Movie Books: Nicolas Winding Refn - The Act of Seeing

Andrew takes a gander at the new coffee table book by Nicolas Winding Refn.

Around the time Danish cult provocateur Nicolas Winding Refn was following up his 2011 sleeper hit Drive with the 2013 Bangkok crime drama Only God Forgives, the most eclectic and passionate film lover since Quentin Tarantino began dabbling into other venues for his feverish love of all things cinema.  Beginning with his record label NWR, the director began overseeing the releases of several beloved film soundtracks including but not limited to Robocop, The Terminator, Oldboy, It Follows and even his own film Bronson, each designed with a unique collectible jacket design with the vinyl platters themselves tailored with a one of a kind colored pressing.  

The director is also noted for being an avid poster collector with not one but three different documentaries catching wind of the auteur in the act of purchasing framed collectible posters including a few points where he showed off some of his favorites. All of which lands us towards his next wholly unique project and tribute to the film experience, the extensive 300+ paged art book The Act of Seeing.  Debuting at $100 by FAB Press with liner notes by esteemed film historian Alan Jones, Nicolas Winding Refn's first official book release is a compendium of hundreds of exploitation and sexploitation film posters ranging from the 1950s through the 1970s, all curated by Refn from his personal collection.  The film is hardbound with a boxed slipcover, includes a bookmarking ribbon and introductory notes from Jones and Refn regarding the book you're about to experience.

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Rifling through this mixture of science fiction/horror and above all sexploitation posters is somewhat like experiencing one of Refn's own films firsthand.  Like his newest effort The Neon Demon, as you turn each page and happen upon the next provocative film poster which suggests a myriad of transgressions beyond the printed image, the images immediately stir reactions within the viewer ranging from forbidden to fetishistic, aroused or shocked, frightened or elated.  There's a question raised about whether or not we should be looking at these images as well as a genuine love for an overlooked past of trash and sleaze art which is at once crude and exquisite, leaving readers at odds with how they should proceed.  Most of the posters are for forgotten or lost films where the only memories consist of Jones' liner notes and the image itself.  The poster image is a very powerful one that can stir all kinds of emotions and imaginations of all who see them and whether you ever winding up seeing any of these films or not is beside the point.  Neither definitive nor abbreviated in form, The Act of Seeing is something of an overview of a now lost era of drive-in X certificate filmmaking, some of which truly broke boundaries in film while others only hinted at it.  It's also very much an extension of the director's personality and a reflection of what kinds of images he wants to see on the silver screen.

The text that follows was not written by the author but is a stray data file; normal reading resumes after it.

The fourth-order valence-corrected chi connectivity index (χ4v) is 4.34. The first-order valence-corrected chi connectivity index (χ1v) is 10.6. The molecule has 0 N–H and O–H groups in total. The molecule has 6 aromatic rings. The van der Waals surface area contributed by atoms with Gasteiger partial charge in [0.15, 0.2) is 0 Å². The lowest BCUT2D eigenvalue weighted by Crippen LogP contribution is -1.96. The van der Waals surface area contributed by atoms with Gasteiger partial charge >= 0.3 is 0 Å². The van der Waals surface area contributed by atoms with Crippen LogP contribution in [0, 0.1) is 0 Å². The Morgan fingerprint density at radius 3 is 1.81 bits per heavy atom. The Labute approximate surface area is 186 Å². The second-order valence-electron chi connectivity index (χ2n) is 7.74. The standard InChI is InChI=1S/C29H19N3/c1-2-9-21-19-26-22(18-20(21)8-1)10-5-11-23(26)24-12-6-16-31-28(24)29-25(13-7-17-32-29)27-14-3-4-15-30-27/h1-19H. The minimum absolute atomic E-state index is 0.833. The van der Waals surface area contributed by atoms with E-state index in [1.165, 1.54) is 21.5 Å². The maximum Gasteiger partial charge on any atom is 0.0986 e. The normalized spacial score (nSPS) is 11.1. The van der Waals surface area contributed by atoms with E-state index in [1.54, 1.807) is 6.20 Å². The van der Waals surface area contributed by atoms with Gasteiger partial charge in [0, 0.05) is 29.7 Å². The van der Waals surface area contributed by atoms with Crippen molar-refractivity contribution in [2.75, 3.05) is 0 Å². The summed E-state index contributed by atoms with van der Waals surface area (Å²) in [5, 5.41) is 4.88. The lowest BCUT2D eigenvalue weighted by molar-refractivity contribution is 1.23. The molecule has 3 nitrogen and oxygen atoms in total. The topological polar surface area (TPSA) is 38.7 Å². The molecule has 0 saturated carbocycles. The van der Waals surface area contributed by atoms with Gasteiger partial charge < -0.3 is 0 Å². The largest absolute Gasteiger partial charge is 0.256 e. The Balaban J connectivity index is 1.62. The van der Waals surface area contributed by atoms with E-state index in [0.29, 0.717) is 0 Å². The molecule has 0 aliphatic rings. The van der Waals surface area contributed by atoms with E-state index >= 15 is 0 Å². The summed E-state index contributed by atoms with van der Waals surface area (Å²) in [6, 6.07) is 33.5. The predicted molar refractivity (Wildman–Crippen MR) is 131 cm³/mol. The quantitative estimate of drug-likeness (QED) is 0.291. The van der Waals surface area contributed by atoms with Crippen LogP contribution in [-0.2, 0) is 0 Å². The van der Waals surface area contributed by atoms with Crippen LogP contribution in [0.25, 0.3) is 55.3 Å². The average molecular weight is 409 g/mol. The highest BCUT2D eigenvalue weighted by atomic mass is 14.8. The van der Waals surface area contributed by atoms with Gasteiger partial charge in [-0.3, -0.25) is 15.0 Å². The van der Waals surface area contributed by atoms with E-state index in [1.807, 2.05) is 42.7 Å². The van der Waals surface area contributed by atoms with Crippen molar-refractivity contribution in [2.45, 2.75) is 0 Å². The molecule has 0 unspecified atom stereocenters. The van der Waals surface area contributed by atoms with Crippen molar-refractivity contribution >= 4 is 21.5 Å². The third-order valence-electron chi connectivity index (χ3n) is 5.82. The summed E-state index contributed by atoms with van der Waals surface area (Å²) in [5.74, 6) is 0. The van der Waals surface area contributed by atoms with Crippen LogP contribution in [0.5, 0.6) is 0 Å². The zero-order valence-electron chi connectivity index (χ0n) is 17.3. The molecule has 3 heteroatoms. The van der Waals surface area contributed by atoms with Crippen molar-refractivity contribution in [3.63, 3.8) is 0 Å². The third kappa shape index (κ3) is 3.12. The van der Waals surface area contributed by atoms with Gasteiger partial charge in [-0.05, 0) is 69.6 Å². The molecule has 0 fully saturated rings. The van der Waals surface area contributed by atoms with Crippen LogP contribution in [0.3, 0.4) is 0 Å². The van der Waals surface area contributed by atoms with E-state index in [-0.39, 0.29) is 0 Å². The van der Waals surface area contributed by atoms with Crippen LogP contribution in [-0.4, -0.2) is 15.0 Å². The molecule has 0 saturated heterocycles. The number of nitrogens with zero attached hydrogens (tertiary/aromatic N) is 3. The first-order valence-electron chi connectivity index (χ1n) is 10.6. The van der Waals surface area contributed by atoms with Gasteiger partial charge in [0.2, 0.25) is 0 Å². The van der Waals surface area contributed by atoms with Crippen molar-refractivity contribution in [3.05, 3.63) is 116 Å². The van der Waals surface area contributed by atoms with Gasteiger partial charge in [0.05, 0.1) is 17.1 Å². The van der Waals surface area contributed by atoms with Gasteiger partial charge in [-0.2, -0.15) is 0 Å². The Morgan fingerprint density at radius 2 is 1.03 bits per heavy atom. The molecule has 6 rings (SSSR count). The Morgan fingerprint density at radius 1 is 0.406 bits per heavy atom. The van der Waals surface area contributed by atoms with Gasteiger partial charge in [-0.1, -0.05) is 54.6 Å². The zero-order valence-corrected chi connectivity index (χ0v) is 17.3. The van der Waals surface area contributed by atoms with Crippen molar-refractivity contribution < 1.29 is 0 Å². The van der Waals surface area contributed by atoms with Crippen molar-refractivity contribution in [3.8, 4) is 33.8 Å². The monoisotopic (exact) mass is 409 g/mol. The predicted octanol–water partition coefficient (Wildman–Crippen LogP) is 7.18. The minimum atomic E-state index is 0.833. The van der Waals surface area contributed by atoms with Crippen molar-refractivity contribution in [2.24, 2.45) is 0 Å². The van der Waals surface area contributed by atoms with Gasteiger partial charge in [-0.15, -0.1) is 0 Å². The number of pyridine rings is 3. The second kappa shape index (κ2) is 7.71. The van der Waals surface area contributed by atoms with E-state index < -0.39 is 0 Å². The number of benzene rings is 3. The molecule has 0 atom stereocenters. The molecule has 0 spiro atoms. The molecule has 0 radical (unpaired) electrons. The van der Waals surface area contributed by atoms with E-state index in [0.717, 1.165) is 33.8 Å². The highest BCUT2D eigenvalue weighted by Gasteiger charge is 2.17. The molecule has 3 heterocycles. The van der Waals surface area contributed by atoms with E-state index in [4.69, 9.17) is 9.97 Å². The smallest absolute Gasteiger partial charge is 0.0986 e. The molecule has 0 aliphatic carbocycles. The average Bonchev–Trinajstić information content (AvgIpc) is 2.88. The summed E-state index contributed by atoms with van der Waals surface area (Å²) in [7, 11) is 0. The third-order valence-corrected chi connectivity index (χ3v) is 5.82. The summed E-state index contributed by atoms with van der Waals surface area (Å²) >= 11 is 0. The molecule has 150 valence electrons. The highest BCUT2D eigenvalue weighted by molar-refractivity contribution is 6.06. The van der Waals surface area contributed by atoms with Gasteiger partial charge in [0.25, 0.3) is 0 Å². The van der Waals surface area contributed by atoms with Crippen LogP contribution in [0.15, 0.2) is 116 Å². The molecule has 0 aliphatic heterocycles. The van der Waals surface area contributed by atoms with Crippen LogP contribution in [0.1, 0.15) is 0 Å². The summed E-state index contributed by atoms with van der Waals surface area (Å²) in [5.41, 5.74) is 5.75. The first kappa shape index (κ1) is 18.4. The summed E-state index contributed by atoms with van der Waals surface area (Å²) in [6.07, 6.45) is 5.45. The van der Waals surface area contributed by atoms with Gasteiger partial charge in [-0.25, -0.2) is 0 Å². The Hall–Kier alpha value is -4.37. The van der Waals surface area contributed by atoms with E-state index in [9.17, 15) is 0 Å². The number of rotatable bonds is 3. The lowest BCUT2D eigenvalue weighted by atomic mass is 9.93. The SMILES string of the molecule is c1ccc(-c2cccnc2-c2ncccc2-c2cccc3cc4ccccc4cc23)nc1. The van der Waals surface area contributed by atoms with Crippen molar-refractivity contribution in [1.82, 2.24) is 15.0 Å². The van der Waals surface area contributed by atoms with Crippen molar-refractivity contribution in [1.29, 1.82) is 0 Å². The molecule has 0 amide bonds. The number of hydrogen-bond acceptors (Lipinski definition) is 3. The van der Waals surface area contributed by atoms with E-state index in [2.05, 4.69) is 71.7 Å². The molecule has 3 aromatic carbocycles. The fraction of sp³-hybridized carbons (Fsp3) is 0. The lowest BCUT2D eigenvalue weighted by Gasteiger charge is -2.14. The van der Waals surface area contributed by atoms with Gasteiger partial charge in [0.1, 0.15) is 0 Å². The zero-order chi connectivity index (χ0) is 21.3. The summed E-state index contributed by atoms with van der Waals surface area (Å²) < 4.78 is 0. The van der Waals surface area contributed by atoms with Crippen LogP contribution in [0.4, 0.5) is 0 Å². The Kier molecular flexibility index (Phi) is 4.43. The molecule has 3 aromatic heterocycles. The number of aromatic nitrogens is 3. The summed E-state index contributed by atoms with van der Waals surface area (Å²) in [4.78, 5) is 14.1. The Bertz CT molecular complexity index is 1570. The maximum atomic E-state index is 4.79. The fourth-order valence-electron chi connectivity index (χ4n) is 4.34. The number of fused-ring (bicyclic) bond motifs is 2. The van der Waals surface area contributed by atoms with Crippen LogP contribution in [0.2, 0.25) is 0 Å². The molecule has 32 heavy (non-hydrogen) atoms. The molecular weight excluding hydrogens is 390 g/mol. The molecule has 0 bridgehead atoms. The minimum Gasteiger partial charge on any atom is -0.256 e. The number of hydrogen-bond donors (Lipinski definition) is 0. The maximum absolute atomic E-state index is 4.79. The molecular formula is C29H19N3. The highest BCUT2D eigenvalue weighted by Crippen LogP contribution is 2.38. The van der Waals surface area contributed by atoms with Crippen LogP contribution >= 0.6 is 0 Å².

The price range of this book is a bit much and the contents inside won't be to all tastes.  Closer to the art gallery than the cinematic medium, Nicolas Winding Refn's book gives at face value the impression it will be like his autobiographical documentaries but in fact proves to be a chunk of his poster collection.  Still, pornographic or artistic, this is a splendid coffee table book to show off to your more subversive cinephile peers and for anyone interested in film a veritable collectible highlighting an era only hinted at in Quentin Tarantino and Robert Rodriguez's Grindhouse with a particular emphasis on opposing culturally accepted boundaries in cinema.  

Being a collector of film related books myself and a die hard Refn fan, it's the kind of book where you look through a few pages before shelving it and coming back to it for further indulgences later.  As cinema in general is geared more towards the corporate studio driven mentality, The Act of Seeing reminds filmgoers and readers alike that we mustn't forget about the past when smaller independent venues, however mercurial their motives were in making the films they did, sought to challenge the mainstream notions of what's acceptable in film and furthermore what differentiates art from trash.  If you have the means, absolutely check this book out which functions both as a history lesson and another extension of the gifted provocateur's desire to challenge our perceptions of the limitless possibilities of cinema.


 - Andrew Kotwicki